The Wife Drought by Annabel Crabb

The Wife Drought
by Annabel Crabb1
Why women need wives, and men need livesSubject: Social & cultural . . .

The Wife Drought, Annabel Crabb
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‘I need a wife’

It’s a common joke among women juggling work and family. But it’s not actually a joke. Having a spouse who takes care of things at home is a Godsend on the domestic front. It’s a potent economic asset on the work front. And it’s an advantage enjoyed – even in our modern society – by vastly more men than women.

Working women are in an advanced, sustained, and chronically under-reported state of wife drought, and there is no sign of rain.

But why is the work-and-family debate always about women? Why don’t men get the same flexibility that women do? In our fixation on the barriers that face women on the way into the workplace, do we forget about the barriers that – for men – still block the exits?

The Wife Drought is about women, men, family and work. Written in Annabel Crabb’s inimitable style, it’s full of candid and funny stories from the author’s work in and around politics and the media, historical nuggets about the role of ‘The Wife’ in Australia, and intriguing research about the attitudes that pulse beneath the surface of egalitarian Australia.

Crabb’s call is for a ceasefire in the gender wars. Rather than a shout of rage, The Wife Drought is the thoughtful, engaging catalyst for a conversation that’s long overdue.

2015 Russell Prize for Humour Writing – (Shortlisted);
2015 General Non-fiction Book of the Year – (Shortlisted);
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4 thoughts on “The Wife Drought by Annabel Crabb

  1. Thank you for making me aware of this book. I’ll read it for sure. I really enjoyed your thought “…working women are in an advanced, sustained, and chronically under-reported state of wife drought, and there is no sign of rain.” I remember those days.

    1. Hi Janet, I have to apologize for not stating in front of the text that this review is a copy. I am afraid I did not write this review. I liked reading it and copied it to share it. In the tags I mentioned it is a copy of a book review. But I realize now I should have made this clear at the start of the post. Sorry about this. It is my fault. I must remember this in future!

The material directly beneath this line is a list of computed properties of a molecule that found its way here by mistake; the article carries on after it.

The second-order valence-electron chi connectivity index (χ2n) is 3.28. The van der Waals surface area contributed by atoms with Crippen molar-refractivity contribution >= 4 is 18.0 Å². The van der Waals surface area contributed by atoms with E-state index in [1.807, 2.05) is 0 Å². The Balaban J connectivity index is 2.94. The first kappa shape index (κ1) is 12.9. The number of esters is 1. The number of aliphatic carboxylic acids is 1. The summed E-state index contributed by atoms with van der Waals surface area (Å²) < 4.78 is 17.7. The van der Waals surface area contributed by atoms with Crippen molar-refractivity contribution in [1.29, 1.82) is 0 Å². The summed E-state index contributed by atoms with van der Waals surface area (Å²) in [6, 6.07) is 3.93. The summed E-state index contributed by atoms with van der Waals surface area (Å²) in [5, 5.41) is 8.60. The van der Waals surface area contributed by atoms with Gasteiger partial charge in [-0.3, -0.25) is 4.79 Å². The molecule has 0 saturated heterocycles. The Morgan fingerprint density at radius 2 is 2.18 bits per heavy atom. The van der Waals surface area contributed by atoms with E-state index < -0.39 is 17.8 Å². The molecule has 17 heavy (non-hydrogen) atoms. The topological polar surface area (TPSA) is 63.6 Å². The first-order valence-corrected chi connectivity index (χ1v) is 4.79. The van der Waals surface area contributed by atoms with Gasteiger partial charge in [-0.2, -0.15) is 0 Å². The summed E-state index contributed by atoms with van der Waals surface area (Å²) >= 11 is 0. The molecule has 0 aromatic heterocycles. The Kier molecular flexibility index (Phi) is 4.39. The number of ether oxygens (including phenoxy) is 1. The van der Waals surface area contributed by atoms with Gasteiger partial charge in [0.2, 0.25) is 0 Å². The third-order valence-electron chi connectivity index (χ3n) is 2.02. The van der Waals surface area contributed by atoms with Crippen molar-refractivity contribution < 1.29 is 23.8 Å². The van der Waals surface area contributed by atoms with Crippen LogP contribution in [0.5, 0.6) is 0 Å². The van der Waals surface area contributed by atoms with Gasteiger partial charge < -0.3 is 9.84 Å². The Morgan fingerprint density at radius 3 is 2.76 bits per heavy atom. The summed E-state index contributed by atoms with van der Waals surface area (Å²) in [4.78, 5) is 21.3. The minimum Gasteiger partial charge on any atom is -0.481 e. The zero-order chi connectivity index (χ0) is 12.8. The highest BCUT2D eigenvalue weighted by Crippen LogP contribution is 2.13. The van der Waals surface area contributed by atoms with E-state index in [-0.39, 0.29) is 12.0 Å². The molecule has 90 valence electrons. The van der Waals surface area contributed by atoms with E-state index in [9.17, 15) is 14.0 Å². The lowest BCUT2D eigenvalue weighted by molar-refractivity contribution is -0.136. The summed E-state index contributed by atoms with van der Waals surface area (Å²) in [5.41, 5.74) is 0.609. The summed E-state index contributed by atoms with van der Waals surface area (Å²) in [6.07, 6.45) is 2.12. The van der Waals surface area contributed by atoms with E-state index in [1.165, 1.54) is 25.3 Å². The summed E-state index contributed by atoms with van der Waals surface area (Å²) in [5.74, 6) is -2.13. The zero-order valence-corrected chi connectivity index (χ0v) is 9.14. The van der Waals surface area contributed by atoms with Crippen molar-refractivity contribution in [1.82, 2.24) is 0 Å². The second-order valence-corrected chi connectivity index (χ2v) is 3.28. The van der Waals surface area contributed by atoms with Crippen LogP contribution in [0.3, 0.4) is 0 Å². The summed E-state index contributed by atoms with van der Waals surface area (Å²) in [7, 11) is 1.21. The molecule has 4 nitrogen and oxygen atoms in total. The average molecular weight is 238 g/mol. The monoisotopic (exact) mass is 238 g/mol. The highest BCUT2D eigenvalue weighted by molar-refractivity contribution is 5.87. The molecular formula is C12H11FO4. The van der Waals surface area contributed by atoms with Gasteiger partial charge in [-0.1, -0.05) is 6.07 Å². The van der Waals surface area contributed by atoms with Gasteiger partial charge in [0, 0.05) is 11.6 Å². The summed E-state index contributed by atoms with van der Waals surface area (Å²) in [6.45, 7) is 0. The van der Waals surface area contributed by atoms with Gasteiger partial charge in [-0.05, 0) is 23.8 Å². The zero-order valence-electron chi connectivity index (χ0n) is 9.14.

As far as I am concerned, I am baffled why well paid professional women cannot afford to pay for sufficient home help. Maybe these days not a lot of home help is available at odd hours? We were three children, I and my two younger brothers. We always had a live-in maid even though my mother was just a “Hausfrau”. Our “Dienstmädchen” did get only one afternoon off per week. I seem to remember it was always Wednesday afternoon. I guess nobody would put up with working conditions like this these days. I was born in 1934!

  2. Ah! I could have done with a ‘wife’ at times. I did previously get a weekly cleaner (when i was working full time and had young children) but a wife is more than that… supportive, caring, loyal etc Yes, I could have done with a wife.

    1. A long, long time ago when I was still a kid, it was the done thing to have a live-in maid. Rich people would even have several home-help people employed permanently. I remember the maids were often very young, for instance teenage girls from the country. If you have a live-in help like this, what would you need a wife for, especially if you do have a husband?

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